The Experiment: An ‘ethically unjustified’ medical study

FILE - In this 1950's photo made available by the National Archives, men included in a syphilis study stand for a photo in Alabama. For 40 years starting in 1932, medical workers in the segregated South withheld treatment for Black men who were unaware they had syphilis, so doctors could track the ravages of the illness and dissect their bodies afterward. (National Archives via AP, File)

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FILE - In this 1950's photo made available by the National Archives, men included in a syphilis study stand for a photo in Alabama. For 40 years starting in 1932, medical workers in the segregated South withheld treatment for Black men who were unaware they had syphilis, so doctors could track the ravages of the illness and dissect their bodies afterward. (National Archives via AP, File)

Ninety years ago, a study was begun of 600 Black sharecroppers in and around Tuskegee, Alabama, to record and track the natural history of syphilis among the Black male population. Fifteen years later, a cure was found for syphilis. But the U.S. Public Health Service — the agency that conducted the experiment — decided to withhold treatment from the participants. The result is one of the most shameful incidents in U.S. medical history.

The offer seemed too good to be true: The United States Public Health Service asked men ages 25 or older in Macon County, Alabama, to sign up for a medical study.

“Free Blood Test,” the signs said.

“Free treatment by county health department and government doctors. You may feel well and still have bad blood.”

But what was “bad blood”? It was a nonmedical term used at the time to refer to a variety of ailments such as anemia and fatigue.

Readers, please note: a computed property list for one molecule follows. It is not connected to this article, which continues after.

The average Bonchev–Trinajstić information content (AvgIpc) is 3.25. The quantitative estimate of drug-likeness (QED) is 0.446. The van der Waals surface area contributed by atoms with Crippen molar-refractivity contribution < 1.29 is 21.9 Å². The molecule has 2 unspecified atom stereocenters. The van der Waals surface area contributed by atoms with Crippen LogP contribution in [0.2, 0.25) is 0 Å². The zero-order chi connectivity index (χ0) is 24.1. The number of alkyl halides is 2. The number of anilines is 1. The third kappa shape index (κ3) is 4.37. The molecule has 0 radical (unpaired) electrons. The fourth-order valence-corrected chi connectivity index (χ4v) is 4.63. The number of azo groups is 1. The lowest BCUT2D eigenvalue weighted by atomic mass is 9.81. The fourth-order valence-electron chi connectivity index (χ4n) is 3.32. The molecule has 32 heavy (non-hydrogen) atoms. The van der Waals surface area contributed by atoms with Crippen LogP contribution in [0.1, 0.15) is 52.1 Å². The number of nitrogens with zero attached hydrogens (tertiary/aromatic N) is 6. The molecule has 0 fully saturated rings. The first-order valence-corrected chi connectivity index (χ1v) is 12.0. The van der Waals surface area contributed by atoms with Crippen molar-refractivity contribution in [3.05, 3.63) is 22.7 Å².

What the PHS really wanted to study was the history and spread of syphilis — a contagious venereal disease — in Black males and how the disease might differ in white patients. But the men of Macon County weren’t told that.

Participants were promised free medical care — which most had never been able to afford before — as well as rides to and from the clinics, free meals on exam days and a promise that their families would receive money to pay for their burials when the time came.

The original plan was to study the disease for several months and then follow up with treatment. But when funding for the experiment dried up not long after it began, the treatment phase was quietly dropped. Participants were given placebos — fake medicine aimed at making patients feel like they were receiving treatment — but no actual treatment.

When some of the participants enrolled in the Army after the start of World War II and were found to be infected with syphilis, PHS researchers stepped in to prevent military doctors from treating them.

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Researchers for the U.S. Public Health Service use an electrocardiogram to check the heart of a participant in the Tuskegee Syphilis Study — most likely in 1932. (National Archives)